IN RE: K.L.
Petitioner Ashley L. appeals the August 21, 2013, order of the Circuit Court of Wetzel County that terminated her parental rights to her daughter, K.L.1 Because this Court finds plain error in the proceedings below, we reverse the circuit court's order and remand for proceedings as directed in this opinion.
On or about July 17, 2012, Respondent Department of Health and Human Resources (hereinafter “DHHR” or “the Department”) filed a petition to institute abuse and neglect proceedings against Petitioner Ashley L. regarding her child K.L. The petition was filed pursuant to W. Va.Code § 49–6–5b(a)(3) (2006), which requires the DHHR to file such a petition when the parental rights of the parent to a sibling of the subject child have been terminated involuntarily .2 The petition alleged, inter alia, that on May 6, 2008, in Marion County, the petitioner's parental rights were terminated as to child C.W., a sibling of K.L.3
The DHHR's petition against the petitioner was based solely on the prior involuntary termination. The DHHR requested in the petition that K.L. be placed in the legal custody of the Department and that the physical custody remain with the petitioner pending further proceedings. After a subsequent hearing, the circuit court found in its adjudication order that the petitioner admitted that there was a prior involuntary termination of her parental rights, and therefore the petition was substantiated. The circuit court ordered that K.L. remain in the legal custody of the Department and the physical custody of the petitioner.
In February 2013, the petitioner was the victim of domestic violence when Curtis L., her husband and K.L.'s father, beat the petitioner. Curtis L. was arrested, and the petitioner shortly thereafter filed for divorce. As a result of this domestic violence incident, K.L. was removed from the petitioner's physical custody.
The circuit court held the disposition hearing on the abuse and neglect petition against the petitioner on August 2, 2013. At the beginning of the hearing, the circuit court noted that “the unique posture of [the case] is that the burden of proof is upon the parents to prove a substantial change in circumstances such that their parental rights should not be terminated.” At the close of the hearing, the circuit court found as follows:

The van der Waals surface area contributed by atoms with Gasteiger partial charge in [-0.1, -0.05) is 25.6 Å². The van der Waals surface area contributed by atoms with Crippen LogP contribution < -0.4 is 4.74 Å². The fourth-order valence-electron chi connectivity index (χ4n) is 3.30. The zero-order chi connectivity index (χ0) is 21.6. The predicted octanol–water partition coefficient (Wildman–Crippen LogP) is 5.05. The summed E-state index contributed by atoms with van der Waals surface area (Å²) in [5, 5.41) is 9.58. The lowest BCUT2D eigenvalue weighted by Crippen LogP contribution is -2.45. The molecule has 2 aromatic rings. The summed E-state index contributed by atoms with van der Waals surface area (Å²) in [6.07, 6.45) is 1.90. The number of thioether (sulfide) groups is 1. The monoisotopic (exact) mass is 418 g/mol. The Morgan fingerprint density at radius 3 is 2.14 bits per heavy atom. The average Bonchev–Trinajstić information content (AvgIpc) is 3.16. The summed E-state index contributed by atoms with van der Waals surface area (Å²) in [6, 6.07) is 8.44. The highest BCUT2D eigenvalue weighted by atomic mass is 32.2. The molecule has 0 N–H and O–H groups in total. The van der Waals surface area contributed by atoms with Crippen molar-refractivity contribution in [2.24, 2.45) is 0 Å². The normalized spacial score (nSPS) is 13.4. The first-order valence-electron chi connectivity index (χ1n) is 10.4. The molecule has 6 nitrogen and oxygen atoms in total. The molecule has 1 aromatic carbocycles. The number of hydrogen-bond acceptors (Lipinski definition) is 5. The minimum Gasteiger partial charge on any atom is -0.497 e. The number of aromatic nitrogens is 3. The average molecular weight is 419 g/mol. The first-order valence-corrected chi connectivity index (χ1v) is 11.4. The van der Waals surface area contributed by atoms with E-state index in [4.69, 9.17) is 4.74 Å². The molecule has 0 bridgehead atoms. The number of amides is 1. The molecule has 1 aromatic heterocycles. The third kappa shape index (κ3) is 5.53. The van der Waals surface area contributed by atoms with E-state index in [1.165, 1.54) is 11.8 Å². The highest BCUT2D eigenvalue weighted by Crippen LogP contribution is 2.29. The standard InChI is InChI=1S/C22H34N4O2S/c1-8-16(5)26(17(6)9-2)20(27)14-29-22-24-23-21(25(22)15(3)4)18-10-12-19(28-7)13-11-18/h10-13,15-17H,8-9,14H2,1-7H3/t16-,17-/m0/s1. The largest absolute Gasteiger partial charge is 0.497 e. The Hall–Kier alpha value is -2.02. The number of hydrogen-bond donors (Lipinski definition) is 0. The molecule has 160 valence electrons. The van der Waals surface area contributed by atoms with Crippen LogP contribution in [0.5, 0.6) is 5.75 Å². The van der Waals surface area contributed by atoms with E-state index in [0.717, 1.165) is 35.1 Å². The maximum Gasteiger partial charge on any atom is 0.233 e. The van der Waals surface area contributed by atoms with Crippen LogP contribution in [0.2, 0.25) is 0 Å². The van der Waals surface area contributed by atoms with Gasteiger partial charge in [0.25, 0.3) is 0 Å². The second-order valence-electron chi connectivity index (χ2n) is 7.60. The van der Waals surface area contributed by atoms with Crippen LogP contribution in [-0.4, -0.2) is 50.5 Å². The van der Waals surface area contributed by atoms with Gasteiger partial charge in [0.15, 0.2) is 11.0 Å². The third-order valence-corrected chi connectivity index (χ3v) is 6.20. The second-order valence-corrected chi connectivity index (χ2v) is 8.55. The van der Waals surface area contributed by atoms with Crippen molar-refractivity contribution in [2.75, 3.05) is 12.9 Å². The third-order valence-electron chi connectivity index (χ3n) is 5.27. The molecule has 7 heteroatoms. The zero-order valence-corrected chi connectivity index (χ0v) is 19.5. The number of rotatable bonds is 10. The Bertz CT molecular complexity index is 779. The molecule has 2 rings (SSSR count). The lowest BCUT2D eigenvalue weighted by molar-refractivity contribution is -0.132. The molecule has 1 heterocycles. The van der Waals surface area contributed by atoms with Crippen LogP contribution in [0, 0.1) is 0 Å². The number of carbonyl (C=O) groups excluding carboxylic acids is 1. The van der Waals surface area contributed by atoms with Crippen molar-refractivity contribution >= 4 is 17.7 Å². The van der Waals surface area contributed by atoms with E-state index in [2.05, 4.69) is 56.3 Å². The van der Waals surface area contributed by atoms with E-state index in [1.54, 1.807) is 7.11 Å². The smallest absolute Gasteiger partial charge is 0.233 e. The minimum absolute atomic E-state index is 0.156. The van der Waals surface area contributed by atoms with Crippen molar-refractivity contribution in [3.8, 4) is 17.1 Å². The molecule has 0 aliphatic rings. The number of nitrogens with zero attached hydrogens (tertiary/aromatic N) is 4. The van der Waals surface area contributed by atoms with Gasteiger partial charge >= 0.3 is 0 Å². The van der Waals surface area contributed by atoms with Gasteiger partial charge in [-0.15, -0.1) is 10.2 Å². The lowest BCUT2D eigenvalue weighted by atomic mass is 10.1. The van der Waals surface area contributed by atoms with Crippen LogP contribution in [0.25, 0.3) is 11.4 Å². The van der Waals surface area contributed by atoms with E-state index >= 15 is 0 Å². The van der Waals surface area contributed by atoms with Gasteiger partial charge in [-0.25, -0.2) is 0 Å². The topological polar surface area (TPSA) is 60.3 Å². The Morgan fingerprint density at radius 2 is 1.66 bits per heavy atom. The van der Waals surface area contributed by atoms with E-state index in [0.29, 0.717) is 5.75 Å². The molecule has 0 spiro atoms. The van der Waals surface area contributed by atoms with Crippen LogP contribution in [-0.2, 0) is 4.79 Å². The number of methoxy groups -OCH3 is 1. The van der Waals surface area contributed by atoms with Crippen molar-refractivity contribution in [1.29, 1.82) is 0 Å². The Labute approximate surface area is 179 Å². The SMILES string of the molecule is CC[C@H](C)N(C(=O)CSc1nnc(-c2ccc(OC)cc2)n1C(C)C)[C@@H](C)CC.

I believe it's West Virginia 49–6 and 5; burden is upon, not the Department, being represented by the Prosecuting Attorney, but upon the parents in this instance, Curtis and Ashley [L.] to prove substantial change in circumstances.
I would suppose and would believe that the burden of proof would be by clear and convincing evidence insofar as that's what the burden of proof is on the Department to prove that, at an adjudication, abuse and/or neglect, but even if I lowered the standard to preponderance of the evidence, the Court is not satisfied that Curtis and Ashley [L.] have, with all due respect, met their burden of proof to satisfy the Court that they have substantially changed their circumstances as since having previously been involuntarily terminated from the parental rights of prior children.
With that, the burden does not shift to the Department then to put on a case to prove otherwise.4
(Footnote added). Accordingly, by order dated August 21, 2013, the circuit court terminated the petitioner's parental rights to K.L. after finding that the petitioner failed to meet her burden of showing a change in her circumstances since the termination of her parental rights to C.W.5 The petitioner now appeals this order.
II. STANDARD OF REVIEW
In this case, we are asked to review an order that terminated the petitioner's parental rights. Our applicable standard of review is as follows:
Although conclusions of law reached by a circuit court are subject to de novo review, when an action, such as an abuse and neglect case, is tried upon the facts without a jury, the circuit court shall make a determination based upon the evidence and shall make findings of fact and conclusions of law as to whether such child is abused or neglected. These findings shall not be set aside by a reviewing court unless clearly erroneous. A finding is clearly erroneous when, although there is evidence to support the finding, the reviewing court on the entire evidence is left with the definite and firm conviction that a mistake has been committed. However, a reviewing court may not overturn a finding simply because it would have decided the case differently, and it must affirm a finding if the circuit court's account of the evidence is plausible in light of the record reviewed in its entirety.
Syl. Pt. 1, In Interest of Tiffany Marie S., 196 W. Va. 223, 470 S.E.2d 177 (1996). Our decision in this case hinges on an issue of law which we review de novo.
The petitioner's sole assignment of error is that the circuit court erred in terminating her parental rights to K.L. because the evidence did not meet the standard required for termination of parental rights under our law. The DHHR and the guardian ad litem posit that the petitioner's parental rights were properly terminated. This Court finds, however, that the parties' arguments are not dispositive of our decision in this case. Instead, we find that the circuit court committed reversible error below by shifting the burden to the petitioner to show a change in her circumstances since the previous involuntary termination of her parental rights. Even though the petitioner did not raise this issue in her appeal, this Court sua sponte notices plain error in the circuit court's burden shifting.6
In syllabus point 1, in part, of State v. Myers, 204 W. Va. 449, 513 S.E.2d 676 (1998), we held that “[this Court] may, sua sponte, in the interest of justice, notice plain error.” Our plain error analysis involves a four-step test. “To trigger application of the ‘plain error’ doctrine, there must be (1) an error; (2) that is plain; (3) that affects substantial rights; and (4) seriously affects the fairness, integrity, or public reputation of the judicial proceedings.” Syl. pt. 7, State v. Miller, 194 W. Va. 3, 459 S.E.2d 114 (1995).